California 'Skip the Slip' bill aims to cut waste, but comes with consumer, small business concerns

Friday, March 17, 2023
'Skip the Slip' bill aims to cut waste, but brings consumer concerns
We have a love-hate relationship with printed receipts. They make keeping track of purchases easy, but cause a lot of waste.

SAN FRANCISCO (KGO) -- After a purchase at Book Passage in the San Francisco Ferry Building, you'll be asked this question, "Do you want a receipt?"

The answer is often "No."

We have a love-hate relationship with printed receipts. They make keeping track of purchases easy but cause a lot of waste.

In a recent conversation with San Francisco Assemblymember Phil Ting, I tell him this: "The grocery store I go to, they always ask me if I if I want to receive a receipt while it's printing out. I always say no, and they're throwing it away."

VIDEO: Could paper receipts in CA be illegal? Bay Area lawmaker reintroduces bill to make them request-only

To demonstrate how wasteful l they are, San Francisco Assemblyman Phil Ting had a staffer dress up as a life-sized receipt as he reintroduced legislation to make them request-only.

Assemblymember Ting answers, "That's the problem. I reintroduced our AB 1347, which we call 'Skip the Slip.' What we're trying to do is have all the retailers in California do receipts upon request."

Only on request. Businesses ignoring a couple of warnings could be fined $25 a day if unwanted receipts are printed.

"Lord knows we are not fans of these mega-long endless receipts," says Robert Herrell of Consumer Federation of California.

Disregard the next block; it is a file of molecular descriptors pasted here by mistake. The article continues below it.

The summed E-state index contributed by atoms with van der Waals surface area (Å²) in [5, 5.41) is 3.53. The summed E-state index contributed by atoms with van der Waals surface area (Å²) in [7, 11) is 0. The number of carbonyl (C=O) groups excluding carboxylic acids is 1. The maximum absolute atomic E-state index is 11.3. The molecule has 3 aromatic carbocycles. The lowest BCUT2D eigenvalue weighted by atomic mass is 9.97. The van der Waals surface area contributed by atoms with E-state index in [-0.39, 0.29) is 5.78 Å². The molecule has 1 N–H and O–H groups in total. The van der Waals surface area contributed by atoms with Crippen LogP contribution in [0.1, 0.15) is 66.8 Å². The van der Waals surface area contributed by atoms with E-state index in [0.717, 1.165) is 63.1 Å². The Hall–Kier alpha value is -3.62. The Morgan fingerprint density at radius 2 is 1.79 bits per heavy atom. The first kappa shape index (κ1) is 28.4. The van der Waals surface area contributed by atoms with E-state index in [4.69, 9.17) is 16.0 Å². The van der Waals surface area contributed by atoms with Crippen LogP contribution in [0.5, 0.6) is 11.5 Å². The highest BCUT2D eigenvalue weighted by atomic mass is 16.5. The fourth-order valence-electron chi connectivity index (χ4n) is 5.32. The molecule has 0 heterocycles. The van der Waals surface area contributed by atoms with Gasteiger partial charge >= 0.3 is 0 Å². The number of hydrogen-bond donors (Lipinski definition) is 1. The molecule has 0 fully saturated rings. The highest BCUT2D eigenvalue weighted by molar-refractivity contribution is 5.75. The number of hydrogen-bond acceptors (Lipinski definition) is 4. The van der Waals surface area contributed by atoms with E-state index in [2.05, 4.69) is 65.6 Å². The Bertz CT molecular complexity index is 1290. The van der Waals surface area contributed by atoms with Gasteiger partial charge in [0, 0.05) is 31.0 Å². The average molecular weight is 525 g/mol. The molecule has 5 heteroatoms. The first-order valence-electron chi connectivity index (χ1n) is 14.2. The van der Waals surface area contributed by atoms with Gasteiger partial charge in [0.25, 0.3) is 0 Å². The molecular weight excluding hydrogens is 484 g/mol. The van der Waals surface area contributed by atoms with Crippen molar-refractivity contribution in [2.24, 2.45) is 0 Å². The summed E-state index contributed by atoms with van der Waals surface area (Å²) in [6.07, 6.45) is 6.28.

He worries, though, about returns and exchanges if a receipt is declined, "When I buy something, I bought it for a reason. I do not intend to return it. Certainly don't know something is going to be defective before I bought it."

RELATED: Bill aimed at eliminating paper receipts is first in the nation

No receipt often means no return or exchange.

Book Passage's Elaine Petrocelli likes the idea but worries, too, about the details. "A lot of small businesses, particularly, will find it very burdensome," she says. "I don't care much about the big businesses. They are going to have to give up those ads on their receipts."

But small businesses? She says some may need help paying for new point-of-sale equipment allowing the "yes" or "no" question.

"I think you are going to need some grant system for businesses that can't afford to do it," she says.

Ting tried to pass this legislation three years ago. He believes he has a better chance of success this time, because since the pandemic, we are using less cash.

Take a look at more stories and videos by Michael Finney and 7 On Your Side.

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